A couple of months ago I connected with Rich Morris who introduced me to the band Jack FoolerY. I checked out their album and fell in love. It was different but felt so familiar at the same time. I was excited to see what the future would hold for that band so I was a bit surprised when I got an e-mail from Rich explaining that he is now in a new project- Madwagon. Although bummed that Rich is no longer in Jack FoolerY, I was super excited to see what he has been up to.

‘With Love From Shangri La’ kicks off with “Shangri La”. Lead singer Angelo Bria’s voice instantly transported me to a time with Ozzy Osborne was king and music was all about the power chords. Although a bit subdued as far as tempo goes, this opening track sets the tone of this nine track album in the most perfect way. Although hailing from the land of hipsters and indie-rock (clearly I’m describing Portland, Oregon), Madwagon is definitely sticking to this 80’s hard rock sound that influenced so many bands that we all listen to today. It’s almost refreshing to hear an old sound like this while knowing that it was just created over the past couple of years.

“Relief From The Low” kicks off with a guitar lick where you can just see the power stance from guitarist Rodney Hardison in your mind. The slower tempo may be off putting for some people who were into the uber-heavy and fast music of the 80’s metal scene but it gives you a chance to hear the pure musicianship of this band. Although subtle, you can hear that this trio is clearly a group of men who know exactly what they are doing. The influences are clear but so is the creativity behind the group. The driving guitars are interrupted towards the end of this song to give way to an impressive guitar solo. Instead of trying to fit as many notes in the solo as possible and playing it as fast as possible as many new bands do, this band takes their time during the solo as if to make sure every single note tells a story.

The third track “Tramp Stamp” features Mark Slaughter (yes, from the legendary group Slaughter) on guitar. I mean, that right there says a lot about this group and their dedication to the craft. I mean, they have freaking Mark Slaughter on here! “Tramp Stamp” has a bit more of a party feel. That could be due to the lyrics being about the god-forsaken trend that was tramp stamps but there’s also a new sense of playfulness in the music that had yet to be seen in the previous two tracks. Where as the first two songs had me in a world of Black Sabbath, this song catapults you into a world where Poison is king. Truly just a fun track and within the first listen I knew it was a favorite of mine.

“Magazine” seems to balance the party-vibe of “Tramp Stamp” and the calmness (I don’t even know if calm is the right word but that’s what I’m going with) of the first two songs. Something about the drums in this song and the following song “Cellphone” gave me the image of an arena show back in the day. There’s just something about the fullness of the sound and the echoing of every drum hit and the precision of every cymbal hit that instantly made me picture an arena show back in the 80’s.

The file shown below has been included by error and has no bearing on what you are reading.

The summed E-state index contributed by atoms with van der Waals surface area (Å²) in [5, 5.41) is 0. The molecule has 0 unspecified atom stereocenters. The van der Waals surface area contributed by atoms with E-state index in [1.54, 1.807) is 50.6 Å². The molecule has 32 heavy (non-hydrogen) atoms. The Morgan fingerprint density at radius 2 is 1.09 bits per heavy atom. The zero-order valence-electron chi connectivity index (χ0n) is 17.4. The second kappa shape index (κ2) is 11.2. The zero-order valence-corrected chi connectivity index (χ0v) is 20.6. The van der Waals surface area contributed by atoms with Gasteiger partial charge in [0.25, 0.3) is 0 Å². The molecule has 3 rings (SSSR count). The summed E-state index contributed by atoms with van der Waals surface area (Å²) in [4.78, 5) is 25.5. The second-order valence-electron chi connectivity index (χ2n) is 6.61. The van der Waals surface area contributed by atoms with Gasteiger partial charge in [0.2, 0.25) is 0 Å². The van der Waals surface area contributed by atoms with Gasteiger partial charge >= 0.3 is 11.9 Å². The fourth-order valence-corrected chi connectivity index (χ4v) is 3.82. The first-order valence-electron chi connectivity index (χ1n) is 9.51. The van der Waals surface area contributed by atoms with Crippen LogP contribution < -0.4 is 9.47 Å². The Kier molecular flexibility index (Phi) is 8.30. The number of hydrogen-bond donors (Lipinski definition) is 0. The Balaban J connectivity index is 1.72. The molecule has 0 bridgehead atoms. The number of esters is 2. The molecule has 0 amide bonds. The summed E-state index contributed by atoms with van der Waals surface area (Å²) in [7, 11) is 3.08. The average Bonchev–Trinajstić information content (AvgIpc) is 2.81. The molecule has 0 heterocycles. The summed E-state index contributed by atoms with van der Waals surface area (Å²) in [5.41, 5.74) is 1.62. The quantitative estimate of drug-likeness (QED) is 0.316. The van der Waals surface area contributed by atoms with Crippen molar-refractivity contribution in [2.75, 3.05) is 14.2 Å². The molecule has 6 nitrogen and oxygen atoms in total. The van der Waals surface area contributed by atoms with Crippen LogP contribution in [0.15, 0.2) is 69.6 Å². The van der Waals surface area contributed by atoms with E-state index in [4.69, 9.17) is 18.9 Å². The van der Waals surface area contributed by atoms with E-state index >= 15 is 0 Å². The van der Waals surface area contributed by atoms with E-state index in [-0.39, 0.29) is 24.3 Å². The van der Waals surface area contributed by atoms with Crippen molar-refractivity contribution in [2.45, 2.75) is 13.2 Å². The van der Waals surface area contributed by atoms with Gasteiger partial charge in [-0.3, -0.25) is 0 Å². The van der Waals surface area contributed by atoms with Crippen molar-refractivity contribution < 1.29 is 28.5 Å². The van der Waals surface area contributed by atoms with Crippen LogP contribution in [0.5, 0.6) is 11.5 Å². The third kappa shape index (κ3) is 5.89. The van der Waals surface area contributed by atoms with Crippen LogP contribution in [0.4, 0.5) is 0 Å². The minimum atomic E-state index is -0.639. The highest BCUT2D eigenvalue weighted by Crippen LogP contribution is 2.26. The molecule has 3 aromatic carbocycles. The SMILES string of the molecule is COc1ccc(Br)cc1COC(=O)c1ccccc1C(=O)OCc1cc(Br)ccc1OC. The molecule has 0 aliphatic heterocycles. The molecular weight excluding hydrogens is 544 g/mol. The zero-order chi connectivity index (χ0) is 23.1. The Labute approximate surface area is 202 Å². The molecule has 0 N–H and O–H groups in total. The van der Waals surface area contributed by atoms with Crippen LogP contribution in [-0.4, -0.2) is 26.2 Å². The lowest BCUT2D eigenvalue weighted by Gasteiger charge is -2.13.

The sixth track “Bad Blood” introduces a sense of energy that has yet to be seen in this album. Something is different about the way Angelo attacks every word during this song. Almost a bit more aggressive and in your face, I love the way the vocal styling changes but the instrumentation doesn’t. It makes this song definitely feel like part of the album while standing out. About a minute and a half into the song, the vocals split into a beautiful harmony which, again, had yet to be seen in this album and definitely produces a wow factor.

“Perdition’s Child” instantly catapults you back into that arena that was created in your mind previously. More upbeat than the other songs, this is a track that makes you want to tap your toes and nod your head to the anthemic beat while sipping on a cold beer. I love the way that the intensity of “Perdition’s Child” fades into “The Narrows”. Although the energy stays high, “The Narrows” definitely goes back to the beginning of the album when it comes to a more subdued tempo. It brings in an almost 90’s vibe to it while still staying in the vein of 80’s heavy rock creating a completely unique sound.

Closing out the album is “What You Need”. Kicking off with an acoustic sounding guitar part which quickly turns into more power chords and the attack of a drum kit, the album ends the same way it started- impressive, powerful, and a complete throwback to a different time when Ozzy was king and leather pants were cool.

Now, unlike most of my friends in the metal scene, I didn’t grow up on Ozzy and Poison so I never really fell into the scene that this album channels. I have to be honest, it wasn’t for me but, as you can tell, I clearly see the value in an album like this being released in this day and age and definitely didn’t hate it. Madwagon may not be my cup of tea but I fully support what they are doing and hope they continue to stay true to themselves and this sound.

My Favorite Track(s): “Tramp Stamp”

Chances Of Getting A Noise Complaint While Listening To In An Apartment: 4 out of 10

Toe-Tap-ability: 7.1 out of 10

What My Cats Thought Of It: Artemis slept on the floor of the kitchen; Autumn stayed curled up on my bed

How Badly I Want To See This Performed Live: 3 out of 10

My Overall Rating: 2.9 out of 5

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